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Soy and Breast Cancer: Carcinogen or Prevention?
In recent years, soy has become an important constituent in the diet of the Western world, especially among vegetarians and through use in infant formulas. The media and government have been preaching the benefits of consuming soy protein, and many “everyday” foods have been fortified with soy proteins in an effort to promote soy consumption (http://www.solaeliving.com/ ). The FDA claimed in October of 1999 that “diets low in saturated fat and cholesterol that include 25 grams of soy protein a day may reduce the risk of heart disease” (http://www.fda.gov/fdac/features/2000/300_soy.html#health). One of the most important benefits of soy being readily promoted is that the phytoestrogens in soy may be able to help prevent breast cancer. In countries that consume large amounts of soy, such as Japan, the incidence of breast cancer is markedly lower than that of Western countries, and this observation has spurred much anti-cancer research.
Of course, there are voices everywhere who claim that the aforementioned benefits of soy are nothing but propaganda, that the soy industry is not only lying about the proposed benefits but is covering up all of the negative effects soy can have on one’s health (http://www.healingcrow.com/soy/soy.html). Along with “extreme emotional behavior, depression, asthma, immune system problems, pituitary insufficiency, thyroid disorders, and irritable bowel syndrome,” Sally Fallon and Mary G. Enig, PhD, claim that there is evidence that soy protein is actually carcinogenic (http://www.westonaprice.org/soy/darkside.html). “Soy proponents don’t want the public to know that phytoestrogens can induce tumors in several different species of animals” (http://www.mercola.com/2001/apr/7/soy.htm). Fallon and Enig also cited a study published by in Cancer Research which found that genistein, a soy isoflavone, “was more carcinogenic than the synthetic estrogen DES when exposure occurred during ‘critical periods of differentiation,’ such as during infancy” (http://www.westonaprice.org/soy/darkside.html). This claim stems from the fact that soy isoflavones are estrogen-like compounds. It is generally agreed upon in the medical community that increased lifelong exposure to estrogen or elevated estrogen levels put women at a higher risk for breast cancer. Since isoflavones (or phytoestrogens) exhibit estrogen-like activity, it is possible that they could augment the effects of the body’s own estrogen and promote the development of breast cancer. Proponents of soy argue that since isoflavones are a much weaker form of estrogen than estradiol (one of the main forms of estrogen produced by the body), they might actually act as anti-estrogens and block the effects of estradiol and, thus, help prevent breast cancer (http://www.vegetarian-nutrition.info/vn/soy_breast_cancer.php).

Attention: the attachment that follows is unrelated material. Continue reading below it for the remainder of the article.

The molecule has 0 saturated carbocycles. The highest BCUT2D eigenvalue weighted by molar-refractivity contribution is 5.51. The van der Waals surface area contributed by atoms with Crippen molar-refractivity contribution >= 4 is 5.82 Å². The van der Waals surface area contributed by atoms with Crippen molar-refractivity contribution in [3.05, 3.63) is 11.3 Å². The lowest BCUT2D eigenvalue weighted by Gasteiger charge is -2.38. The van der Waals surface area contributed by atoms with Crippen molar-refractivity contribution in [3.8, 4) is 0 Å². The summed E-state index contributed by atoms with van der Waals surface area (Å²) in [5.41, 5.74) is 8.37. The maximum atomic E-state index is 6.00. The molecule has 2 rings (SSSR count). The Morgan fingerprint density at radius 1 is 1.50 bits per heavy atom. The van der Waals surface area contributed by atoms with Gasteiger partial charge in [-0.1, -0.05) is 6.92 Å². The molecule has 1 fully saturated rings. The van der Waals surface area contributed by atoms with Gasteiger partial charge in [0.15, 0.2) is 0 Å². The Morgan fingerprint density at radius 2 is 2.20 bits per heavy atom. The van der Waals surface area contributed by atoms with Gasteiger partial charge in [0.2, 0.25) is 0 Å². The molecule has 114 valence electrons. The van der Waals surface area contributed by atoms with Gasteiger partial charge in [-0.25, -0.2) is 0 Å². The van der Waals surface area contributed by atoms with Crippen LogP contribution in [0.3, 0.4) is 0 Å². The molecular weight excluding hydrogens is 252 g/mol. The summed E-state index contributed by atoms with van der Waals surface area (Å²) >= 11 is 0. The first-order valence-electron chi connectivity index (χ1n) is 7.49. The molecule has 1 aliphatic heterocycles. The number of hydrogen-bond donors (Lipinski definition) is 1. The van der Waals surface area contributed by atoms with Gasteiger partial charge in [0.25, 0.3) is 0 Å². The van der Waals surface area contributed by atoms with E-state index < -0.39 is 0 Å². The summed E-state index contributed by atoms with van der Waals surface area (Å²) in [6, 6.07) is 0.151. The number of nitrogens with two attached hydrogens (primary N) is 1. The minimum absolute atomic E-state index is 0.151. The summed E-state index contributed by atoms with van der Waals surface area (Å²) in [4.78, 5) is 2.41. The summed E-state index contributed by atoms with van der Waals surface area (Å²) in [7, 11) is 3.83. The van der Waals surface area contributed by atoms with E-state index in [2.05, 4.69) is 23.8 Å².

A Look at the Biochemistry of It All
The estrogen-like behavior of soy isoflavones is a direct result of similarity in the chemical structures of the compounds.